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The Power TriangleMilitary, Security, and Politics in Regime Change$
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Hazem Kandil

Print publication date: 2016

Print ISBN-13: 9780190239206

Published to Oxford Scholarship Online: December 2016

DOI: 10.1093/acprof:oso/9780190239206.001.0001

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Aborted Coups?

Aborted Coups?

November 2002 and After

Chapter:
(p.192) 11 Aborted Coups?
Source:
The Power Triangle
Author(s):

Hazem Kandil

Publisher:
Oxford University Press
DOI:10.1093/acprof:oso/9780190239206.003.0012

This chapter examines why no coup has been staged by the Turkish military since November 2002. It first discusses the reasons behind the Justice and Development Party's (AKP) ascendancy in Turkish politics and evaluates its performance between 2002 and 2010. In particular, it considers how an Islamist-leaning party such as AKP achieved cultural hegemony in Turkey by focusing on the role played by Fethullah Gülen, founder of the Service Community (Hizmet Cemaat). It also analyzes how AKP altered Turkey's foreign policy that signaled a shift from Kemalist isolationism to what became known as “neo-Ottomanism.” Finally, it explains why the military expanded the Turkish security sector in 1980, along with the troubles faced by AKP that culminated in its loss of control on parliament in the 2015 national elections and the rise of the People's Democratic Party (HDP) led by Selahattin Demirtas. The chapter argues that the AKP not only curbed the military's political influence, but also resolved to punish officers for their past sins, and that the future of Turkish democracy remains uncertain.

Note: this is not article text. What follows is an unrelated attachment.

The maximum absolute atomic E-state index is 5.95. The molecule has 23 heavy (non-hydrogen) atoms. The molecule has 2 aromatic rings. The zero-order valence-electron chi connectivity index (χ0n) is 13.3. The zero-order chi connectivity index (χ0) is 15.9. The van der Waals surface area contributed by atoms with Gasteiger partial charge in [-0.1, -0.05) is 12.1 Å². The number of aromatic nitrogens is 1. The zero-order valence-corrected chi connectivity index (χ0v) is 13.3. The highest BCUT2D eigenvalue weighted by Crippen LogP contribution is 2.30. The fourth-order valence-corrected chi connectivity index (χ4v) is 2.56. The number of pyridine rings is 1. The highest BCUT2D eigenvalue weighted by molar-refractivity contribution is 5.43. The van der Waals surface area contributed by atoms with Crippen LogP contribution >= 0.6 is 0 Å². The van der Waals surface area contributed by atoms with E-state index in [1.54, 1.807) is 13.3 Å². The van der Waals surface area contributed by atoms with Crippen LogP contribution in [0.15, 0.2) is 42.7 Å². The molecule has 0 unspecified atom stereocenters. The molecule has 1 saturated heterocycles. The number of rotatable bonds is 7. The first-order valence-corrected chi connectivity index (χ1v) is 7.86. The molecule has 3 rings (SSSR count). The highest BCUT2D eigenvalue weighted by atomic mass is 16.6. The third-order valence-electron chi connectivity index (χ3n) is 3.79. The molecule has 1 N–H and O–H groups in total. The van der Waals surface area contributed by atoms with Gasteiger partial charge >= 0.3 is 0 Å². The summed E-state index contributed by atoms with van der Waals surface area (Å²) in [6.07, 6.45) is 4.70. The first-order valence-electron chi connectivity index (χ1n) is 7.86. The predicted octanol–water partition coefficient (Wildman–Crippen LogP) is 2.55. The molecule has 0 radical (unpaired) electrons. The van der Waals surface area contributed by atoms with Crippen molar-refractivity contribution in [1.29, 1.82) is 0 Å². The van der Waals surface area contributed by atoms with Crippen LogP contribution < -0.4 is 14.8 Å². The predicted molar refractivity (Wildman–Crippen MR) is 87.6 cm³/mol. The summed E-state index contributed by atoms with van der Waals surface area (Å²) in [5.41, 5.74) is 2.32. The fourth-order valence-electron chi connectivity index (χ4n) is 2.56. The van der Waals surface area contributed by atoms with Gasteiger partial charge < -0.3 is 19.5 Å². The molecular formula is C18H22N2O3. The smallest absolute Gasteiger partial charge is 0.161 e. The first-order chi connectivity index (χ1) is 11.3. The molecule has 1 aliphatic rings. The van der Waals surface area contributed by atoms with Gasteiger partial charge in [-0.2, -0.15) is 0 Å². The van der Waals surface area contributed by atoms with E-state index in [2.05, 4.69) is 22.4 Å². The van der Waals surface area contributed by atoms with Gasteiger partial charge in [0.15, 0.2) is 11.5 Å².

Keywords:   military, Justice and Development Party, politics, Fethullah Gülen, foreign policy, neo-Ottomanism, security, elections, People's Democratic Party, Selahattin Demirtas

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